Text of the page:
Ontario Human Rights Commission - policy statement on COVID-19 vaccine mandates and proof of vaccine certificates

Unifor ANti-Racism Forum

Hi everyone!

​This is Peycke, the Racial Justice Liaison for Ontario, and it is really happening; the Anti-Racism forums hosted by Unifor is starting next week! I have reached out to some of you either by email or phone call in the past few weeks and if you have not done already, please spread the words to your local member to register for these forums! 

They are across Canada and everyone can register, except the first one next Saturday afternoon on Sept 18, that is for AWOC/BIPOC only. The first 3 start next week!! Follow the link to register!!


The two in Ontario are 

Saturday Sept 18, 1-5pm (AWOC/BIPOC ONLY)


Saturday Oct 16, 1-5pm


Take care and we will see you all at the forum!!

In Sol. 

Peycke Roan

Ontario Racial Justice Liaison with Unifor

Human Rights Department

The head of Canada’s largest private sector union is challenging other labour leaders to be “more honest” with their members and to support COVID-19 vaccine mandates.


In an interview with the Star, Unifor president Jerry Dias said it was disingenuous for unions to push back against vaccine mandates by employers when the overwhelming weight of medical and legal arguments are stacked against them.

“Unions need to be more honest. Our lawyers have checked this thing out. And the bottom line is if an employer comes out with a mandatory vaccination policy, unless you have a bona fide medical reason … it will be deemed legitimate for the employer to demand mandatory vaccinations,” said Dias.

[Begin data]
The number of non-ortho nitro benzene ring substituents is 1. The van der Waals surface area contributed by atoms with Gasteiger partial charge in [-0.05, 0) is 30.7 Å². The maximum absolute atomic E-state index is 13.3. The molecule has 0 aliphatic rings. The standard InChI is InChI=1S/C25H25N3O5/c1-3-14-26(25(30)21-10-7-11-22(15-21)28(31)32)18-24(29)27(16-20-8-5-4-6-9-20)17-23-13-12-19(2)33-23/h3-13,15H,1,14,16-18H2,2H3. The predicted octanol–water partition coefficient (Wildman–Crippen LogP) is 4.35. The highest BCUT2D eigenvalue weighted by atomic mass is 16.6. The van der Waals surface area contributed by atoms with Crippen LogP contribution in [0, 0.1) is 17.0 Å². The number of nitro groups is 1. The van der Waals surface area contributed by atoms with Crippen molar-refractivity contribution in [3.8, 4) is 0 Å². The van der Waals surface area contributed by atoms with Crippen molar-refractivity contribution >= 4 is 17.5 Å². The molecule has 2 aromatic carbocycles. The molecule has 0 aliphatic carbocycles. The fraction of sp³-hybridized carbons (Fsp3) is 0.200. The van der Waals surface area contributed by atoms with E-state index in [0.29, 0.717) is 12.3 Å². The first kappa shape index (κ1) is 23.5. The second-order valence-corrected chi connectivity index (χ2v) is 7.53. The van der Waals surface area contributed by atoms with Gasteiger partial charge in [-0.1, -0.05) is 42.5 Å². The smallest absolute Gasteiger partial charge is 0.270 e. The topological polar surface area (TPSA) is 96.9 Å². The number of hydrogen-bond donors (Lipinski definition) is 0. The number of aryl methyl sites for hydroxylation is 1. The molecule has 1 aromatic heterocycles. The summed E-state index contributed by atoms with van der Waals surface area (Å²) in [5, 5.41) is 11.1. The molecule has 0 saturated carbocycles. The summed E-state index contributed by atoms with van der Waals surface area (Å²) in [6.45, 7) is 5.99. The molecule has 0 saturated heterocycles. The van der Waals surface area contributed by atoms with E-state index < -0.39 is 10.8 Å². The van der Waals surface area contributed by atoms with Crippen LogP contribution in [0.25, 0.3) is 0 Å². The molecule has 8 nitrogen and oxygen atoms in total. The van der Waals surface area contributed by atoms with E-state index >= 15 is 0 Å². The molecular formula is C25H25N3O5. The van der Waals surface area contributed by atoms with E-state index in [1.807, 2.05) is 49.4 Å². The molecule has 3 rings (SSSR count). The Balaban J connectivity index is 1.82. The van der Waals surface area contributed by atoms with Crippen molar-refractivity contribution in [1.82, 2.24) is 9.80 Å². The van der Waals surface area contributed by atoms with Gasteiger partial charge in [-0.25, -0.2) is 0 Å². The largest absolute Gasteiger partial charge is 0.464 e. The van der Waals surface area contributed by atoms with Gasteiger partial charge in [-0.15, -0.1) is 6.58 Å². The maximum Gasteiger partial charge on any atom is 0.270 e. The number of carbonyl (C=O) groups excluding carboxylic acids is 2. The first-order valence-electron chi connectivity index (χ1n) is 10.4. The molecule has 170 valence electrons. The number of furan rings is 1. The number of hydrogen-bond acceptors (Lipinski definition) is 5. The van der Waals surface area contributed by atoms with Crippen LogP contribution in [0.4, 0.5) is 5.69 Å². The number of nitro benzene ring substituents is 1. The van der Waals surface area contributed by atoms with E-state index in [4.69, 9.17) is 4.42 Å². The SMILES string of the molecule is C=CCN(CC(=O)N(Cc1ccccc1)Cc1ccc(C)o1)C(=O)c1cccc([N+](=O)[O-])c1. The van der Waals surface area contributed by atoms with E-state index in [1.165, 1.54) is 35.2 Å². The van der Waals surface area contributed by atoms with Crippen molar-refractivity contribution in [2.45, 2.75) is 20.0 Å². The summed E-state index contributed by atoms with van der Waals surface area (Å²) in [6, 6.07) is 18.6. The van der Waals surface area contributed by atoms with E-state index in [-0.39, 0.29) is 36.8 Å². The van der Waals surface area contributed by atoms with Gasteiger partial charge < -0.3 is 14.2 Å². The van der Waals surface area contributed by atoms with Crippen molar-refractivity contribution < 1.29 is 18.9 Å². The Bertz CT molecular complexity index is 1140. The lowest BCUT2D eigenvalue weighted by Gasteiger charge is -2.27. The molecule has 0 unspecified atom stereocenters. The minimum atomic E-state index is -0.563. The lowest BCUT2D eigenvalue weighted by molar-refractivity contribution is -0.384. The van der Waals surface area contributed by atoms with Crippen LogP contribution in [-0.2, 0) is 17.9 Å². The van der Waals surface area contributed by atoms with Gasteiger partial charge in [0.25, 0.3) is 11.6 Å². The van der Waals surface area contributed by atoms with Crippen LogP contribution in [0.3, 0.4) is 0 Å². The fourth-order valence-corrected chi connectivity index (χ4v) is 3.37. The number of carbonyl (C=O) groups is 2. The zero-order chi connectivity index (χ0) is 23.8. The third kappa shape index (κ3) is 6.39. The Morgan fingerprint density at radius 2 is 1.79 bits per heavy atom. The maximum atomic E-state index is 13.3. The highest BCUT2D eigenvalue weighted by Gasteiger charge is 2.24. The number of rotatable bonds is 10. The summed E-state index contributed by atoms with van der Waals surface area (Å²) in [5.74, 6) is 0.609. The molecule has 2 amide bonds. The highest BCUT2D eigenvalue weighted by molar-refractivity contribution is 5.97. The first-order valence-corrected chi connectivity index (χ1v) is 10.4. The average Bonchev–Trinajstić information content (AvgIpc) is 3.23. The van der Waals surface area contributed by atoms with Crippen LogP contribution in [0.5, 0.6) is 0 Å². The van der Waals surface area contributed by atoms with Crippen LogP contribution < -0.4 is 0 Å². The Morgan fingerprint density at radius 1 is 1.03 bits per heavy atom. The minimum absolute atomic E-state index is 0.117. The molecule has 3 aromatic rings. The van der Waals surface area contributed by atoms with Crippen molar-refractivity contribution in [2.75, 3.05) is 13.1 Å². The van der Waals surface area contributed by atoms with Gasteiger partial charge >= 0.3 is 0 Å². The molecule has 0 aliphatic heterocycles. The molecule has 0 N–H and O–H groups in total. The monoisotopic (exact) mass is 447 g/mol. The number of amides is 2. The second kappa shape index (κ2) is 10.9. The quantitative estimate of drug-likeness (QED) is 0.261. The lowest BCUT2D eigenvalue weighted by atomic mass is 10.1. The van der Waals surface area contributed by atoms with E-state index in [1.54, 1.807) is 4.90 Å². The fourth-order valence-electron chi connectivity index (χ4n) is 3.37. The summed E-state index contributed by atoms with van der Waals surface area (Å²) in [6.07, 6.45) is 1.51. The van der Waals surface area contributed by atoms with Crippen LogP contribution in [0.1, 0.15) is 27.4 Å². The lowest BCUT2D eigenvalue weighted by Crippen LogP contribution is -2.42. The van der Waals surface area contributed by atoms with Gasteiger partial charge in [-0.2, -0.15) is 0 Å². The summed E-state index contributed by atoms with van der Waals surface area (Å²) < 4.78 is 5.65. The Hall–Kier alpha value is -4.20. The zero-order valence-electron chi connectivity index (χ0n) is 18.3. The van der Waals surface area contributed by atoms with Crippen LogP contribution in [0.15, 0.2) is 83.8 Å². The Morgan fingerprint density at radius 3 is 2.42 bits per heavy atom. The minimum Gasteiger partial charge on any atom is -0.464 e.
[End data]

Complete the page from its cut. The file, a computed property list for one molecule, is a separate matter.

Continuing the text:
“I’m not going to say to our members, ‘If you don’t wanna take it, screw it, we’ll take ’em on.’ Because I know if I take ’em on, I’ll lose. So if I’m telling people not to get vaccinated or don’t worry about it, and they get fired? They’ll stay fired,” Dias added.

Supporting vaccine mandates, said Dias, is also a way of honouring union members who have lost their lives to COVID-19.

“I’ve had PSWs, I’ve had homecare workers, I’ve had warehouse workers who’ve died. So am I supposed to take a cavalier attitude toward the fact my members, essential workers, have lost their lives on the front lines? I’m going to honour their lives by doing the right thing,” Dias said.

In recent weeks, several high-profile unions have come out against mandatory COVID vaccination policies announced by their members’ employers, including the TTC and Toronto Police Service. Many hospitals have also instituted similar policies.

Tuesday, Amalgamated Transit Union 113 president Carlos Santos described the TTC’s new policy as an “unfair and unjust intrusions into the lives of our members.”

“Whether vaccinated or not, we are asking all members to not disclose any private medical information to the TTC,” said Santos in a written statement, adding that the union isn’t opposed to vaccines.

Toronto Police Association president Jon Reid was heavily critical of the TPS’s August announcement that it was requiring members of the force to be vaccinated against COVID-19.

“The TPA must make every effort to protect all of our members and, therefore, does not support this mandatory vaccination announcement or mandatory disclosure,” Reid said.

Dias said he was especially baffled by the ATU’s position.